The massive fanbase of heroes and heroines from blockbuster movies such as Superman, Batman, and Iron Man illustrates people’s close relationship with movies. The accessibility of different movies and television networks has influenced popular culture from our attitudes and behavior at both individual and macro levels. I was surprised to discover the massive similarity of my experiences with the famous characters in movies such as Leon by Luc Besson. From years of watching movies, I could not agree more about the significant impact on my attitude and behaviors. Whether we agree, movies can make one’s life better, destroy it, or have no effect. After reading Blumer’s piece, I particularly resonated on how watching movies and television can make an individual imitate the characters in real life. From a personal perspective, being bullied as a child made me view movies as an “alternative” to the cruel real world. The experiences have made me believe that dealing with an enemy is through standing up for myself, even using physical force.
Movies are the mere reflection of prevailing attitudes, acceptable behaviors, and beliefs in society. A film such as Leon introduces the audience to the topical social issues of drug trafficking, corrupt authority, and murder with the sole purpose of influencing opinion and a change in attitude for people who are considered as “hitmen.” The protagonist Leon finds a young girl whose entire family has been murdered by a corrupt Drug Enforcement Administration (DEA) agent and adopts and teaches her how to use a gun to take revenge. The movie was relatable because it depicted a “weak” person finally deciding to stand up to the evil and mean people in society, which resonated with my childhood experiences of dealing with bullies. Blumer states that the copying of mannerisms and gestures by older boys and girls “extends down into childhood experiences” (35). Being a victim of bullying as a child, watching a movie where a young girl takes a drastic decision to protect herself and take revenge against a person responsible for her misery resonates with my earlier desire. Although I learned to defend myself from bullies, movies such as Leon were instrumental in building the courage to walk away or avoid trouble. Therefore, my childhood experiences have made me an avid action movies fan because they always show one person standing up for the goodness of others.
The reading contained numerous examples of how to recreate their looks and mode of dressing by imitating movies’ favorite or desirable characters. I particularly found it relatable when Blumer asserts that “selection of details for imitation is relatively easy for the interested observer” (36). Watching my favorite characters, such as Jean-Claude Van Damme or Arnold Schwarzenegger, made it easier to adopt their defensive mannerisms, which I believed made me appear tough and masculine. For instance, in the movie Leon, the protagonist is a male who wears dark shades, long suits, and a briefcase, representing confidence, masculinity, and danger for his enemies. My experiences made it easier for me to become observant of characters such as Leon, which made adopting mannerisms and looks easier. Growing up, I idolized Sylvester Stallone’s “Rambo” because he had an intimidating body. Still, he never used it to fight the weak but bad guys, which correlated with my bullied experiences. I wanted to have a big body with protruding muscles because they represented security and personal safety in the movies.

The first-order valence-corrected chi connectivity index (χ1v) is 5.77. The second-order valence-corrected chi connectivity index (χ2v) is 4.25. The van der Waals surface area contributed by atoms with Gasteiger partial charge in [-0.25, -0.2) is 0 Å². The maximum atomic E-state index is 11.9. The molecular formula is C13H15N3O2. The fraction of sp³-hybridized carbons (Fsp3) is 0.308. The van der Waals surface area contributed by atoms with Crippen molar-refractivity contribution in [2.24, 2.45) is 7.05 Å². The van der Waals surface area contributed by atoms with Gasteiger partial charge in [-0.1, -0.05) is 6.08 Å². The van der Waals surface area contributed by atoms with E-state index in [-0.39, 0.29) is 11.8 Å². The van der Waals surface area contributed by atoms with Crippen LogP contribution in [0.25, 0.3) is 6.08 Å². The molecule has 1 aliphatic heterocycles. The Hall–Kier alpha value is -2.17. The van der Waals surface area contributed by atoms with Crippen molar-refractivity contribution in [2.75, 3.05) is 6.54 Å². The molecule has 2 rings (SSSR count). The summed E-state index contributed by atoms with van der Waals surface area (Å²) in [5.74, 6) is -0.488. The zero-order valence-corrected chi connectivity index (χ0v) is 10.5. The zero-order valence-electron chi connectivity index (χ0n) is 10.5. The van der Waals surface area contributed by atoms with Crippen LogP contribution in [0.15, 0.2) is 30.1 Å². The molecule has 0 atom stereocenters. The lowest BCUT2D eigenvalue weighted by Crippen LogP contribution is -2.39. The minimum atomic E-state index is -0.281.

As I became older, I understood the deep meaning of the action movies and the massive violence portrayed as a mere representation of the beliefs, attitudes, and behaviors that were increasingly becoming acceptable in society. My behaviors and attitudes have been influenced by the deep love I have for movies, but one of the films that had a massive impact was “Bully” by Lee Hirsch, who explores the lives of five students who face constant bullying in school. The documentary spoke to me because of the constant bullying I had to go through as a child. Although the documentary ends with the tragic death of two students who commit suicide. The rest employ other tactics tic pe with the bullying, adopting the confident and tough mannerisms depicted in most action movies. According to Blumer, the fact that an adolescent often finds himself “confronted by a type of life for which he is not prepared by training or experience, one can understand that copying forms of conduct seen in the motion pictures may adjust himself more easily” (38). I have discovered that looking or dressing in a certain way makes you at a greater risk of being a bullying victim than others. Therefore, adopting trending mannerisms and dressing codes from movies and trendy television shows can help adolescents avoid behaviors that make them appear weak or as a “nerd,” which are the primary recipe for being bullied.
Overall, I have learned so much from the media, especially in movies which have helped me abandon behaviors and attitudes that are more mainstream and acceptable by my peers. I think films reflect what is happening in society. Still, I do not feel that watching violent movies has profoundly impacted my life because I have never engaged in a physical fight with anyone. However, the deep meaning from action movies and documentaries, such as learning to protect oneself by building a defensive mechanism, has been instrumental in helping me avoid being bullied. Although I know I cannot ben assertive as most of my movie idols, I have learned that having a bog body or height is not the only way to deal with bullies or enemies. I have discovered that the best thing is to adopt mannerisms that bring out your personality and not diminish who you are because it would be similar to trading your entire life for a fictional character.
Blumer, Herbert. Author’s Preface in Movies and Conduct. New York: Macmillan & Company: (1933): xi-xii.